This study evaluates urban agriculture in Ghent, Belgium, and Warsaw, Poland, and argues that local context is not reflected in current urban agriculture governance approaches. The authors critique recent discourse on urban agriculture as being overwhelmingly positive and uncritical, saying that it fails to place it in context and that the potential of urban agriculture requires a more nuanced analysis.
In both Ghent and Warsaw urban agriculture is characterised by similar practices and advocated by similar stakeholders. But stakeholders in Ghent appear more successful in their advocacy than those in Warsaw and the researchers find that the role of city-specific contexts (material and socio-political contexts in which urban agriculture advocacy and developments are situated) largely explain the different developments. The paper highlights that this context-specificity has important implications for urban agriculture governance and that proper consideration of context brings more critical insights into this analysis, as it highlights how local inequalities, exclusionary mechanisms and injustices are overcome or (re-)produced. The paper shows how contextual characteristics of “urban layout”, “political climate”, and “public perceptions and attitudes toward use of urban space” affect the configurations of stakeholder networks and the development of urban agriculture initiatives in both cities. In Warsaw projects were characterised by being isolated and short-term, by receiving little support and being poorly recognised by both the public and government, while in Ghent projects were better established and saw a growing and positive public dialogue.
According to this paper policy also tends to place urban agriculture in the area of food and agriculture, meaning that it is more likely to focus on preservation of farmland and supply of food than other benefits, such as provision of green space, managing stormwater, improving food literacy, social benefits, and improving public health through consumption of fruit and vegetables which is threatening the wider meaning of urban agriculture and its diversity.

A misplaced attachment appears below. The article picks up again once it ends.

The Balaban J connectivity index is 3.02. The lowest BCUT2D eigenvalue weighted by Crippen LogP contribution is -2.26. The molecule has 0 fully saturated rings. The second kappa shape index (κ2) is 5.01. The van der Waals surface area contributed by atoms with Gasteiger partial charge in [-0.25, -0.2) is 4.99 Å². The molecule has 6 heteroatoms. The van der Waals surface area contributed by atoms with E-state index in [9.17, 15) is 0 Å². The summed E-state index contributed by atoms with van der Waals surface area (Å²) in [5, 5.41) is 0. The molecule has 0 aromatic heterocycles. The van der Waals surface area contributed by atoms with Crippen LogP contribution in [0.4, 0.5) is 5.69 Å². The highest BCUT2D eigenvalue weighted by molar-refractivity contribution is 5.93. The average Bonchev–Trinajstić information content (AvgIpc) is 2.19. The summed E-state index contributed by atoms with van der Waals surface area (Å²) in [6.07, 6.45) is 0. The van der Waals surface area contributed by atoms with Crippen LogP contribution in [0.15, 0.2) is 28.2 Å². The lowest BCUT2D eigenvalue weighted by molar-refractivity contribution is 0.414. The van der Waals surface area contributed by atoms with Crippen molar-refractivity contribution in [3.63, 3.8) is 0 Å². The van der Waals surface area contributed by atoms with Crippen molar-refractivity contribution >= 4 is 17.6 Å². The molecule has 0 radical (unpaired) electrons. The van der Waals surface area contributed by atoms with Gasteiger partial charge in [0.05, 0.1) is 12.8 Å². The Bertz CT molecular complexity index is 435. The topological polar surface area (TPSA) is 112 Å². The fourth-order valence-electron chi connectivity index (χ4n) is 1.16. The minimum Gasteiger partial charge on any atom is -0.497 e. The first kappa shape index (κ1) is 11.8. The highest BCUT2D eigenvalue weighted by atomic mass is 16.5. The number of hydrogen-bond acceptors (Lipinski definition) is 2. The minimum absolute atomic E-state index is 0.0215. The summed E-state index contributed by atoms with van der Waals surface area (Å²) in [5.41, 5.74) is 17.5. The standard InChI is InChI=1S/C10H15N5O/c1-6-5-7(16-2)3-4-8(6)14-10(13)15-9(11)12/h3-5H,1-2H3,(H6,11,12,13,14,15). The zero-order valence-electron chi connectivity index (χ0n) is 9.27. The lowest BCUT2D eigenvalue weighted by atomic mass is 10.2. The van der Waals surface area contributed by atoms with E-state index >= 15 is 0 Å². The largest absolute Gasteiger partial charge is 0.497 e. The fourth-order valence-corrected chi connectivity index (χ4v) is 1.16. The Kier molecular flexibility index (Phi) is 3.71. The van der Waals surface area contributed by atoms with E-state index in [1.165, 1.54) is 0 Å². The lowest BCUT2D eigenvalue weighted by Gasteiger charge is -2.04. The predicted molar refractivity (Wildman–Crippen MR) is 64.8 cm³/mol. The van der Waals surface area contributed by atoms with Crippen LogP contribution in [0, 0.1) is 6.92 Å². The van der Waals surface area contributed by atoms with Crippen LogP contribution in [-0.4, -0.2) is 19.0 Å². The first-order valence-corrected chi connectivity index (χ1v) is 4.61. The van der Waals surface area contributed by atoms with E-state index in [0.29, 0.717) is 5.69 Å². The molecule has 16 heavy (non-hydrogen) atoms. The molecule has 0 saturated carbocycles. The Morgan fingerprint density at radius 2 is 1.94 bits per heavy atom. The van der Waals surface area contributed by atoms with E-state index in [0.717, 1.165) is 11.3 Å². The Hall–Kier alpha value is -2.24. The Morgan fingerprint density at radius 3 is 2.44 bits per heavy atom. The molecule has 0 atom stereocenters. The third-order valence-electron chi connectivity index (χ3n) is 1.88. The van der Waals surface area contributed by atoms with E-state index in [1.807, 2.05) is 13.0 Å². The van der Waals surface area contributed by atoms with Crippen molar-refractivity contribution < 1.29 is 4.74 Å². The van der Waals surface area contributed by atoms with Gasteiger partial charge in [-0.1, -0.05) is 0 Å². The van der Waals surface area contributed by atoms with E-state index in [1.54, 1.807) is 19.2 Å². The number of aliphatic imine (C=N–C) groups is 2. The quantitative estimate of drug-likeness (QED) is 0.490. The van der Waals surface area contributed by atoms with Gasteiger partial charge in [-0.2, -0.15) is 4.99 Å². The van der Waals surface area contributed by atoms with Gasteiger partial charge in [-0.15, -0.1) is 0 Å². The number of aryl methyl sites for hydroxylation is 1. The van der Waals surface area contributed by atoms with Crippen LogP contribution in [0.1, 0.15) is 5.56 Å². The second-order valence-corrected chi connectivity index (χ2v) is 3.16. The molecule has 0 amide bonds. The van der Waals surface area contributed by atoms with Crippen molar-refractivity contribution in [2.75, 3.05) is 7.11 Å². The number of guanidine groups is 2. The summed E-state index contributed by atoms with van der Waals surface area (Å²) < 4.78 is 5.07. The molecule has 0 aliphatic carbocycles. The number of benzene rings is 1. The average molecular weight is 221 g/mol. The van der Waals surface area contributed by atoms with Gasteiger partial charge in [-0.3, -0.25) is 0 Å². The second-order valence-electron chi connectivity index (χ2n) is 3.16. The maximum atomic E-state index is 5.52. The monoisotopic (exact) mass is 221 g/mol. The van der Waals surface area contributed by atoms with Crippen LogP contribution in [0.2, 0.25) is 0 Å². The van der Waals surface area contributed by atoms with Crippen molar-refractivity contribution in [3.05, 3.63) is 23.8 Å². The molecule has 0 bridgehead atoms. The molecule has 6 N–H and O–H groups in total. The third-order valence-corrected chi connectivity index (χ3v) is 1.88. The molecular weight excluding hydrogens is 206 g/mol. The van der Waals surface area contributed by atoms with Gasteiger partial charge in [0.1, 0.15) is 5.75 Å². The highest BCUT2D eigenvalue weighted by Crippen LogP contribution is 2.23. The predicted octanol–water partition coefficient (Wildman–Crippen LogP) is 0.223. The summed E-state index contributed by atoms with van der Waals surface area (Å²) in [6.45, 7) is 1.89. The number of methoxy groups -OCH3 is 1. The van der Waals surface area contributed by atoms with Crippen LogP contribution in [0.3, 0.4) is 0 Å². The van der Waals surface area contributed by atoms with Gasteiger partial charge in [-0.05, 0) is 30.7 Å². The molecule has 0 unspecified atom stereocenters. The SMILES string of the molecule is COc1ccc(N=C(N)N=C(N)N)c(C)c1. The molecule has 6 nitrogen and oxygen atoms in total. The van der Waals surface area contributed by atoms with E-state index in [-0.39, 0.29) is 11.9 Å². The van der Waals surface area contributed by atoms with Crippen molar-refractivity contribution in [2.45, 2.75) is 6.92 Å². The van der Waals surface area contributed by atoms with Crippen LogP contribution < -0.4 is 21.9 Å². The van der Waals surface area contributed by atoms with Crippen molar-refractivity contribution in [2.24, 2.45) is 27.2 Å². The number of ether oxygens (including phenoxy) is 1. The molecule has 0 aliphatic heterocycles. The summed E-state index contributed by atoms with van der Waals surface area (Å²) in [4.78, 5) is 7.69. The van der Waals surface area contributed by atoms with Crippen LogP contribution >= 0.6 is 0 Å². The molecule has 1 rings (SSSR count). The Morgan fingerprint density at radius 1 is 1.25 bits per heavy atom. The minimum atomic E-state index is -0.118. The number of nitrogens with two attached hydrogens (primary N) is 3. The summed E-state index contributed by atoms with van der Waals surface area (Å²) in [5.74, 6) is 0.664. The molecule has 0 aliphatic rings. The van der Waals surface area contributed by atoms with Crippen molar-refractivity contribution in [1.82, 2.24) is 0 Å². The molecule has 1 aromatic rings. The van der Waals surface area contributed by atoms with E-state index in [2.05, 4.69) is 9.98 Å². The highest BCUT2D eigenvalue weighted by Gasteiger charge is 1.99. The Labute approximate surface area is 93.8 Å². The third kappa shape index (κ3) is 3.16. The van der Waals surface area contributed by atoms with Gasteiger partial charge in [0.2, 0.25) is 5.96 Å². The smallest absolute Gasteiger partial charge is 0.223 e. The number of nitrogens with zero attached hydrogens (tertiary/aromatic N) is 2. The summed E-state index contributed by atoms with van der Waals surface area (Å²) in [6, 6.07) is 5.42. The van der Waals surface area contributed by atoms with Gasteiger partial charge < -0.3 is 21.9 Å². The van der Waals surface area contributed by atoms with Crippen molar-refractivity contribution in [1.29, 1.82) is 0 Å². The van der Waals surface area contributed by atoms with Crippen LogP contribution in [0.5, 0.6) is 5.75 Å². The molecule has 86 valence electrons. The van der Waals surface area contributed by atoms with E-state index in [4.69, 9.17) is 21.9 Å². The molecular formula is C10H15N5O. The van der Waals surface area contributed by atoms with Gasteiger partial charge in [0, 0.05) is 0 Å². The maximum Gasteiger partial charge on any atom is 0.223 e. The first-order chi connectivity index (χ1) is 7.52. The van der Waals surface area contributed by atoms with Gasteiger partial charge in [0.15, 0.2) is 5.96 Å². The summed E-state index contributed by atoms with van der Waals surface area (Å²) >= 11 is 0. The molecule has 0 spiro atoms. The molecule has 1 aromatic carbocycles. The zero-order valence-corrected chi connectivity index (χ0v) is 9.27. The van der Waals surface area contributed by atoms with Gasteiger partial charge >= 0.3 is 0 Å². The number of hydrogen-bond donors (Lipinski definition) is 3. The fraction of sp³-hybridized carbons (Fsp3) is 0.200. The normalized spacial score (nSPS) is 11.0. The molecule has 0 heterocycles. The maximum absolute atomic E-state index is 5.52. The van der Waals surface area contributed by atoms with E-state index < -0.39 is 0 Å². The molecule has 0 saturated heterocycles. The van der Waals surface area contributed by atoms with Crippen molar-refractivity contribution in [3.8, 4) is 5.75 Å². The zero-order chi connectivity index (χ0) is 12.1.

The researcher argue that urban agriculture should be considered in policy sectors beyond food and agriculture, for instance, in social, political, economic and cultural structures and that this would enable policymakers to make the most of its opportunities and maximise its societal value.
This article explores the role of local particularism in relation to the global interest in urban agriculture (UA). A growing movement is advocating UA, but future prospects are limited by variability, unclear expectations, vague responsibilities and leadership in the UA movement. We wonder whether the poor understanding of UA governance is associated with a public discourse and academic literature that too easily adopt the generic and universally claimed benefits. We argue here that uncritical enthusiasm results in an overly instrumental approach to governance of UA with a main focus on stimulating formal (e.g., policy making) and informal advocacy (e.g., civic engagement in UA). We do not deny the importance of formal and informal advocacy in UA development, but rather claim that the potential of UA needs a more nuanced analysis. Study of the interplay between UA advocacy and a city’s contextual characteristics is a worthy pursuit, as it may provide significant and more profound explanations for the divergence observed in UA developments. Case studies performed in Warsaw (Poland) and Ghent (Belgium) serve to illustrate the importance of context. The results suggest that neither case is likely to benefit from a governance strategy that only stimulates greater advocacy and institutional support. The inclusion of city-specific needs, opportunities and pitfalls of UA in the governance strategy can help to move UA toward its full potential. We suggest a policy-making strategy for UA that expands beyond the realm of food production alone. Ultimately, the aim is to steer away from assessing (and critiquing) UA solely against the backdrop of these generic success factors.
Prové, C., Dessein, J. & Krom, M. (2016). Taking context into account in urban agriculture governance: Case studies of Warsaw (Poland) and Ghent (Belgium). Land Use Policy, 56:16–26. DOI:10.1016/j.landusepol.2016.04.025